Machu Picchu

The small bustling city built along the sides of the rushing Urubamba river just below the Machu Picchu ruins is called Aguas Calientes. Some refer to it as Machu Picchu City. There are no roads for cars to Machu Picchu City. Access is on foot (several days hike) or by train.

Suggested Itinerary
There are a lot of options. We've outlined some below. Essentially what we gain by visiting the site together, aside from our continued good company, is the opportunity to work more with Puma. So there is some room for variation as to transportation, meals, lodging, etc. We'll make arrangements for one itinerary, taking into account as many expressed preferences as we can. Those of you that opt to continue with us for the trip to Macchu Picchu. Here is the suggested itinerary.  We will adjust according to the desires of the group.

  • August 31 - We say goodbye to our travel mates who will be leaving to return to the US this morning.  As a group, those who are continuing with us will decide if we want to spend the night in Cusco  (If we do this we will transfer to comfortable yet reasonable accommodations in the artsy San Blas neighborhood.) or, alternatively, to take a bus to Ollantaytambo in the Sacred Valley of the Inca to lodge there, 1.5 hours closer to Machu Picchu.
  • September 1 - Train to Machu Picchu City. We plan to take a train that will arrive in Machu Picchu at 2:30. The ruins close at 5pm.  Overnight stay in Machu Picchu City
  • September 2 - Early morning wake up for those who want to climb Wayna Picchu. The narrow trail can accommodate only a limited number each day, and tickets are given first come, first served.  We would be on the first bus to the ruins to be assured to receive a ticket to climb Huayna Picchu peak. A rendezvous time will allow for later risers to join the group as well.  Leave Machu Picchu City on the 4:45pm  train to travel back to Cusco.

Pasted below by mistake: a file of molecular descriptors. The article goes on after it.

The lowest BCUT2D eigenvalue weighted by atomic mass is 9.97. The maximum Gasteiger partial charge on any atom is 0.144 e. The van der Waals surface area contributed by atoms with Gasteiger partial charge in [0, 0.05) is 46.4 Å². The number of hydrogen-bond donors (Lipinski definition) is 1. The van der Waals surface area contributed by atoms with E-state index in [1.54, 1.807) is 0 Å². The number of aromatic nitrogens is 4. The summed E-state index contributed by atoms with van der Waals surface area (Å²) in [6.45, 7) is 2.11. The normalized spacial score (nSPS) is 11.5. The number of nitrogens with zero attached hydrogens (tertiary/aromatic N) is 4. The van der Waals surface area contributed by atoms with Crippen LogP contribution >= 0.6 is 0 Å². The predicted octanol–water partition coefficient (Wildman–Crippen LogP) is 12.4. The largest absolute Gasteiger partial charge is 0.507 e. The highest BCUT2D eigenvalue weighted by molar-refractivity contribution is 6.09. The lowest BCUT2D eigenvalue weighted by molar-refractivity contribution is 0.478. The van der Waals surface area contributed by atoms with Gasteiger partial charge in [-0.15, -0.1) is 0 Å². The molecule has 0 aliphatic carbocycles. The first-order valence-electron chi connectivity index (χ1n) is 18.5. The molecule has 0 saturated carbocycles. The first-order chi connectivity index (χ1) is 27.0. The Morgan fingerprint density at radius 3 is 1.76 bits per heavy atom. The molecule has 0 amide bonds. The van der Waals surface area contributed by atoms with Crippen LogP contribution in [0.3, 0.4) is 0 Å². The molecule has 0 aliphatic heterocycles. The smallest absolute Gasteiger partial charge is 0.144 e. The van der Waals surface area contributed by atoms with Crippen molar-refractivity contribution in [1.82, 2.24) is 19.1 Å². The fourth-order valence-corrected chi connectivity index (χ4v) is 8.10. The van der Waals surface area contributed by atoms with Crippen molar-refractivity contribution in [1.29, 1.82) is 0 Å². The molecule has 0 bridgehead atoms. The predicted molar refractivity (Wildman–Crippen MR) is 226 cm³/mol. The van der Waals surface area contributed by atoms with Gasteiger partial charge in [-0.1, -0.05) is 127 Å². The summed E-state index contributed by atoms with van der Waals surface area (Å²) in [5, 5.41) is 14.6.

to Machu Picchu
Ollantaytambo to Machu Picchu
  • One way train tickets range from $31-60. Prices depend on time of day and class of train taken. "Backpacker" train is best fare. Comfortable seating arranged so that 2 benches (with backs) face one another so that 4 people sit together, two per bench facing the other two.
  • Ollantaytambo is a small, very old city upstream from Machu PIcchu. Travel time between Ollantaytambo and Machu Picchu is approx 1.5 hours descending through magnificent mountain flanked valley.
  • Bus Cusco to Ollantaytambo. We may prefer to take a bus from Cusco to Ollantaytambo and then board the train there. If we want local color and take a local bus, the price will be less than $5. Approximate travel  time including bus transfer at Urubamba is 2 hours
Cusco to Machu Picchu
  • One way train tickets range from $48-71. Prices depend on time of day and class of train taken. "Backpacker" train is best fare. Comfortable  seating arranged so that 2 benches (with backs) face one another so that 4 people sit together, two per bench facing the other 2.
  • Cusco means "navel". During the Inca reign is was the center of the empire. It is still the largest city in the area. Travel time between Cusco and Machu Picchu is approximately 3 hours descending through magnificent mountain flanked valley
Bus from train station at Machu Picchu to ruins approx $15 round trip
  • 30 minute bus ride up the mountain.  It's possible to walk but the walk would take about 2 hours.
  • Buses leave every 10 minutes
  • We plan to visit site 2 days, so there'd be two bus trips.
Entrance fee to ruins